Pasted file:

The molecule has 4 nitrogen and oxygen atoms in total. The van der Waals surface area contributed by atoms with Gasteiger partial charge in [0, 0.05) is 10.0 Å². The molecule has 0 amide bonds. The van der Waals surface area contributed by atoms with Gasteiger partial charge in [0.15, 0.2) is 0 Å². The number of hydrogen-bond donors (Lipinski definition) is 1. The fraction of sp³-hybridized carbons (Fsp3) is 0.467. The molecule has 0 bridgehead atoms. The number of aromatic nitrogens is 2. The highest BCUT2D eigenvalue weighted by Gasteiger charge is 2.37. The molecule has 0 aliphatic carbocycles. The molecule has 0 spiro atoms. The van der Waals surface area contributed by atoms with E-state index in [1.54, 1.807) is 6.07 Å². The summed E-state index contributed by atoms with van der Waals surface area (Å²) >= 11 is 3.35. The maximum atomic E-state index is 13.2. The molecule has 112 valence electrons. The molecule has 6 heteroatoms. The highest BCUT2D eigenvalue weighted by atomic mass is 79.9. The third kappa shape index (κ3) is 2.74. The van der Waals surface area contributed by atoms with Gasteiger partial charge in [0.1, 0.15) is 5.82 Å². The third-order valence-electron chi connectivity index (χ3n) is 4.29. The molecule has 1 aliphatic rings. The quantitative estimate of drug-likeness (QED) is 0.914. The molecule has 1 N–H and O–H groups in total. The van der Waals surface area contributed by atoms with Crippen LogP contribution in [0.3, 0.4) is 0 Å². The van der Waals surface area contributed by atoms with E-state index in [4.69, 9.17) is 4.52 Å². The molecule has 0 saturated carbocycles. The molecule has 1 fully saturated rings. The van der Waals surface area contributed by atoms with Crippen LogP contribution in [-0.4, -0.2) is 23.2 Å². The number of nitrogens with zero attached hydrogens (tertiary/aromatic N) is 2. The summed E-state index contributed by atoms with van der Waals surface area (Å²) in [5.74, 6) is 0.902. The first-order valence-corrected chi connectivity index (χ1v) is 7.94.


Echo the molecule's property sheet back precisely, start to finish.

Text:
The molecule has 4 nitrogen and oxygen atoms in total. The van der Waals surface area contributed by atoms with Gasteiger partial charge in [0, 0.05) is 10.0 Å². The molecule has 0 amide bonds. The van der Waals surface area contributed by atoms with Gasteiger partial charge in [0.15, 0.2) is 0 Å². The number of hydrogen-bond donors (Lipinski definition) is 1. The fraction of sp³-hybridized carbons (Fsp3) is 0.467. The molecule has 0 bridgehead atoms. The number of aromatic nitrogens is 2. The highest BCUT2D eigenvalue weighted by Gasteiger charge is 2.37. The molecule has 0 aliphatic carbocycles. The molecule has 0 spiro atoms. The van der Waals surface area contributed by atoms with E-state index in [1.54, 1.807) is 6.07 Å². The summed E-state index contributed by atoms with van der Waals surface area (Å²) >= 11 is 3.35. The maximum atomic E-state index is 13.2. The molecule has 112 valence electrons. The molecule has 6 heteroatoms. The highest BCUT2D eigenvalue weighted by atomic mass is 79.9. The third kappa shape index (κ3) is 2.74. The van der Waals surface area contributed by atoms with Gasteiger partial charge in [0.1, 0.15) is 5.82 Å². The third-order valence-electron chi connectivity index (χ3n) is 4.29. The molecule has 1 aliphatic rings. The quantitative estimate of drug-likeness (QED) is 0.914. The molecule has 1 N–H and O–H groups in total. The van der Waals surface area contributed by atoms with Crippen LogP contribution in [0.3, 0.4) is 0 Å². The van der Waals surface area contributed by atoms with E-state index in [4.69, 9.17) is 4.52 Å². The molecule has 0 saturated carbocycles. The molecule has 1 fully saturated rings. The van der Waals surface area contributed by atoms with Crippen LogP contribution in [-0.4, -0.2) is 23.2 Å². The number of nitrogens with zero attached hydrogens (tertiary/aromatic N) is 2. The summed E-state index contributed by atoms with van der Waals surface area (Å²) in [5.74, 6) is 0.902. The first-order valence-corrected chi connectivity index (χ1v) is 7.94.